Bhagavad Gita: Chapter 9, Verse 6

यथाकाशस्थितो नित्यं वायु: सर्वत्रगो महान् |
तथा सर्वाणि भूतानि मत्स्थानीत्युपधारय || 6||

yathākāśha-sthito nityaṁ vāyuḥ sarvatra-go mahān
tathā sarvāṇi bhūtāni mat-sthānītyupadhāraya

yathāas; ākāśha-sthitaḥrests in the sky; nityamalways; vāyuḥthe wind; sarvatra-gaḥblowing everywhere; mahānmighty; tathālikewise; sarvāṇi bhūtāniall living beings; mat-sthānirest in me; itithus; upadhārayaknow


BG 9.6: Know that as the mighty wind blowing everywhere rests always in the sky, likewise all living beings rest always in me.


Shree Krishna has used the term mat sthāni three times, from the fourth verse to the sixth verse. It means “all living beings rest in him.” They cannot be separated from him even though they transmigrate in different bodies and accept affinity with matter.

It may be a little difficult to conceive how the world rests in God. Greek mythology shows a picture of Atlas holding up the globe. In Greek folklore, Atlas fought with the Titans in the war against the deities of Mount Olympus. As punishment, he was condemned to forever bear the earth and the heavens on his back with the great pillar that supposedly separates them on his shoulders. This is not what Shree Krishna means when he says that he is upholding all beings. The entire cosmos exists in space and space is created by God’s energy. Thus, all beings can be said to be resting in him.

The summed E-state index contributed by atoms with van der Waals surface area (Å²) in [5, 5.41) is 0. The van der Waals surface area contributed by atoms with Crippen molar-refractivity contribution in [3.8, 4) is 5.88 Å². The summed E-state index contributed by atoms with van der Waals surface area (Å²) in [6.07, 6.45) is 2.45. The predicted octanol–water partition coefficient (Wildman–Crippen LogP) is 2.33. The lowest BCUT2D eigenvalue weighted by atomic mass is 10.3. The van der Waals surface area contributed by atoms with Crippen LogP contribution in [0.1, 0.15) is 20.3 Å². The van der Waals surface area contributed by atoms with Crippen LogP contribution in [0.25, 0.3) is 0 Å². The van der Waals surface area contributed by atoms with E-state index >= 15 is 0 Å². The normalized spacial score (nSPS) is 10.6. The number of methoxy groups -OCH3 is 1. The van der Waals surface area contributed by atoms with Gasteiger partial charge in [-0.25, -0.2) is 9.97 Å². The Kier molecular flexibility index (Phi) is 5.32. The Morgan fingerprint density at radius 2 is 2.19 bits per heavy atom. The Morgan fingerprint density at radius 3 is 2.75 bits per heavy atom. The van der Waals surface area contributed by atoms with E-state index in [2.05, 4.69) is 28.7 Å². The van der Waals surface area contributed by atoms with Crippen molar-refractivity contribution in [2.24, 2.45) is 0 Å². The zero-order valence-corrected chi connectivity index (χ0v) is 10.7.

The Supreme Lord now gives an analogy to enable Arjun to grasp the concept. The wind has no existence independent from the sky. It moves incessantly and furiously, and yet, it rests within the sky. Likewise, the souls have no existence independent of God. They move in time, place, and consciousness, through transitory bodies, sometimes rapidly and sometimes slowly, and yet, they always exist within God.

From another perspective, everything that exists in cosmos is subordinate to the will of God. It is created, maintained, and annihilated in accordance with his will. In this way also, everything can be said to be resting in him.